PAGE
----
Speeded vs. Sped

I came across an error that launched a study of “speeded” vs. “sped.”

Bad Example:

The pump cannot be speed up any further because it is at its maximum setting.

The present tense “speed” does not work here; you need a past participle because it is a passive voice = form of the verb “to be” + past participle.

Q:  So what is the past participle of “speed”?

A:  That depends.

It depends on whether the word “up” follows. If it does, use speeded; if it doesn’t, use sped.

Examples:

Even though my turn signal was on, that car speeded up so I couldn’t change lanes.

That car sped by me so fast, it must have been going 90 mph.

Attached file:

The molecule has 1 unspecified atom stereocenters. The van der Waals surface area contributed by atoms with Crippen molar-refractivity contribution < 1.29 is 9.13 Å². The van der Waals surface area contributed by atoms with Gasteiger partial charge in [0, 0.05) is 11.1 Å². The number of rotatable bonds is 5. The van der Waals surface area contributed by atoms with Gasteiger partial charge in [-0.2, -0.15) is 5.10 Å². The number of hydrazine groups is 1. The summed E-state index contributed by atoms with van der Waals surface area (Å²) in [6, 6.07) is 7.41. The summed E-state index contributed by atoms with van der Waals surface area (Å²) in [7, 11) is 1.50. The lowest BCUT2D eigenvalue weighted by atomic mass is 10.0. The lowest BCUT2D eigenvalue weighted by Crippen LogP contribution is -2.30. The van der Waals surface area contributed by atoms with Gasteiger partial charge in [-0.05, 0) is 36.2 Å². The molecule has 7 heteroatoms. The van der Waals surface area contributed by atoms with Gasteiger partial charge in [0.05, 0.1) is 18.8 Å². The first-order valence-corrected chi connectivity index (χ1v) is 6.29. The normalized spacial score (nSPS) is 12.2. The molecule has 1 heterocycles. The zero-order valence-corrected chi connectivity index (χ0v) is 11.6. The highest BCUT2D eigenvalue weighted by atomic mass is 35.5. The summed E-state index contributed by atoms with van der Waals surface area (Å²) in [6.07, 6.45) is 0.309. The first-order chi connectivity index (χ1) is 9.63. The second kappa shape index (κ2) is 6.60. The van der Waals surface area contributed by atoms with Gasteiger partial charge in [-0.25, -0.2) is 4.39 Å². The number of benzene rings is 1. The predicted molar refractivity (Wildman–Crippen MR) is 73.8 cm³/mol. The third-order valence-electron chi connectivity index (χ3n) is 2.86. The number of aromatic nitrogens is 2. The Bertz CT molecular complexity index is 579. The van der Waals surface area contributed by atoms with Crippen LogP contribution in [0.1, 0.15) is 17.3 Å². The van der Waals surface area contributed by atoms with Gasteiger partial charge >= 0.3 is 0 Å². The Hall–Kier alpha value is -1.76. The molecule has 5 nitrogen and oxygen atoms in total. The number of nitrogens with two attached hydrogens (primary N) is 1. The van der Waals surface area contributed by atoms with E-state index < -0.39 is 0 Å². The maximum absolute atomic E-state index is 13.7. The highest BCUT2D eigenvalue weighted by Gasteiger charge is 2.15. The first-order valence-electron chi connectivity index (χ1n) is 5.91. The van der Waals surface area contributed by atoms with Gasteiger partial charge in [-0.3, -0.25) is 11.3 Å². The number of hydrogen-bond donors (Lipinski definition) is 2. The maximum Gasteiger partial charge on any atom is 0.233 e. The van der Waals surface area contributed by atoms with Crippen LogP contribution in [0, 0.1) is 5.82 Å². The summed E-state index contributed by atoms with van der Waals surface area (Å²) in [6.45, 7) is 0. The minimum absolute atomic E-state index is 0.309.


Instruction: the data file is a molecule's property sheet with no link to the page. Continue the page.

Speed/Sped has a few cousins that follow the same rule for making the past simple and past participle:

Bleed/Bled

Breed/Bred

Feed/Fed

Plead/Pled (although “pleaded” is acceptable and is actually used more often)

So, back to our original example: since the verb phrase contains the word “up,” we will use “speeded.”

Corrected Example:

The pump cannot be speeded up any further because it is at its maximum setting.

————————————–

Profound Quote of the Day:

“We live in a moment of history where change is so speeded up that we begin to see the present only when it is already disappearing.”

– R. D. Laing, Scottish psychologist, 1927-1989

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